Honda introduced the Amaze in 2013 as their 1st Compact Sedan for the Indian market. The Amaze has been selling in pretty good numbers since then. In 2018 Honda introduced the 2nd Generation of the Amaze which was radically different to the 1st gen in terms of looks, dimensions, features and styling. Now Honda has given a mid life facelift to the Amaze and we have driven it for our road test review that will get you all the information on it.
Food for Thought
Honda has sold more than 4.5 lakh units of the Amaze since its launch way back in 2013. The 1st Gen Amaze was based on the Brio platform, infact it was a Brio with a boot attached to it. The Amaze was the 1st car model from Honda in India to get a i-DTEC Diesel engine which was specially developed for our market. The Amaze was developed at Honda R&D Asia Pacific in Bangkok, Thailand. The 2nd generation Amaze is built on a all new platform of its own unlike the 1st gen. In February 2015 the Amaze was the highest selling model for the Japanese firm, having sold 7,163 units in that month.
‘Amazing Compact Limousine’ is what Honda likes to call the Amaze. And we don’t disagree, it looks much bigger than it actually is. The exterior styling and design remains the same except for a few changes. The updated Amaze’s front design continues to emphasize the vehicles low and wide styling. Character lines starting from the front grille to the headlights present a front face identity and Hondas signature ‘Solid Wing Face’, which highlights the premium expression. The Honda Solid Wing Face concept is also seen on Honda’s global models, such as the Civic. On this the updated 2021 Amaze the grille now gets two more horizontal chrome lines under it giving it more prominence and premiumness.
The headlights also get a major update and now come with white projector along with the neatly integrated signature LED position lamps (DRL’s) which are now more bright and bold as compared to the older Amaze while the turn signal indicator continues to sit right above it. The front bumper gets a nice restyling with white LED round fog lamps coming in place of the old halogen ones and also neat looking boomerang shaped chrome insert around the fog lamps giving the face the chrome treatment that Indians love.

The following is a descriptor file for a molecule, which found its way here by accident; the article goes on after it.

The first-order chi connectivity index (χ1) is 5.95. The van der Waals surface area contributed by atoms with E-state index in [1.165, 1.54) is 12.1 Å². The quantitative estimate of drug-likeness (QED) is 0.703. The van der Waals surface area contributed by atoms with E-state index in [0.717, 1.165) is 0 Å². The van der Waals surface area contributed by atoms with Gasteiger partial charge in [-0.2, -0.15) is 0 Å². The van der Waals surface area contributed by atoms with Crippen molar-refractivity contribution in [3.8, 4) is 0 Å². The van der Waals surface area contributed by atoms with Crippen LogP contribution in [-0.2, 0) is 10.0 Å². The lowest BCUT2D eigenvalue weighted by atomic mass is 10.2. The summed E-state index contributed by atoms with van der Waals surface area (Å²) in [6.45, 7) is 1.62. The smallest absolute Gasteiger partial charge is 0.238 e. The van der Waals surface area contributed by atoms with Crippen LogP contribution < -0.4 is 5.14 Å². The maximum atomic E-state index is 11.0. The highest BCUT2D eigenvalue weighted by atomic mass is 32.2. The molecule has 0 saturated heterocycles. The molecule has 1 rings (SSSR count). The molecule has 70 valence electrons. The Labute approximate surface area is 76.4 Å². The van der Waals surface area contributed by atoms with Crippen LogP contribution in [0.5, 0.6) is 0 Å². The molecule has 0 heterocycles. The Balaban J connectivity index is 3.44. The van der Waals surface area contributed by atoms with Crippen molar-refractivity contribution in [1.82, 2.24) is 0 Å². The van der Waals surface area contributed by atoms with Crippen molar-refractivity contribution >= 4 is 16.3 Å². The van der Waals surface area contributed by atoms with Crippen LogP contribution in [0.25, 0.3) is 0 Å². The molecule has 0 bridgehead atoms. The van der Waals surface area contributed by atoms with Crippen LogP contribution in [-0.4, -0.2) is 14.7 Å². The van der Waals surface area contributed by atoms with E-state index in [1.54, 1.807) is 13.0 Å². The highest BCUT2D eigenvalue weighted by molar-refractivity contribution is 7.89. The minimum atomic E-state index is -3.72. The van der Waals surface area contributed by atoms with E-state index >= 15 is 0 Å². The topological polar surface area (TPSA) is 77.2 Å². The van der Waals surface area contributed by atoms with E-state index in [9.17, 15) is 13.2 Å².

On the sides the long sleek line from the bonnet to the roof line gives the look of the more solid sedan. The ORVM’s come integrated with the LED turn signal indicators. The B-pillar is blacked-out, giving the car a more up market feel. Updates on the sides include meaty chrome door handles which remind you of the ones seen on the City and dual tone alloy wheels that look sporty. The 2021 Amaze drives on 15 inch dual tone alloys that look sporty.
At the rear the wrap-around taillights remain the same but now get an all LED ‘C’ shaped glow in them. The tail lamps continue to extend themselves into the boot lid. The rear bumper also gets a major restyle and now gets a thick chrome band that flows across it along with slim style stop reflectors, these make the car look a lot wider and larger than it actually is.
The roof continues to feature the shark fin antenna and misses out on the Sun/Moon roof. The boot space continues to stand at a class leading 420 liters.
The interiors on the 2021 Honda Amaze also receive some good updates. Getting into the driver’s seat, the first thing you notice is the airy cabin and the dual-tone dashboard with lot of silver accents in place of the piano-black accents on the old Amaze. The cabin has always been a hallmark of the Amaze with typical Honda styling and premium feel, the wide instrument panel with curved console shape at the end, exudes quality and offers wide visibility. The center controls are easy to use and very practical. All the switches are within arm’s reach.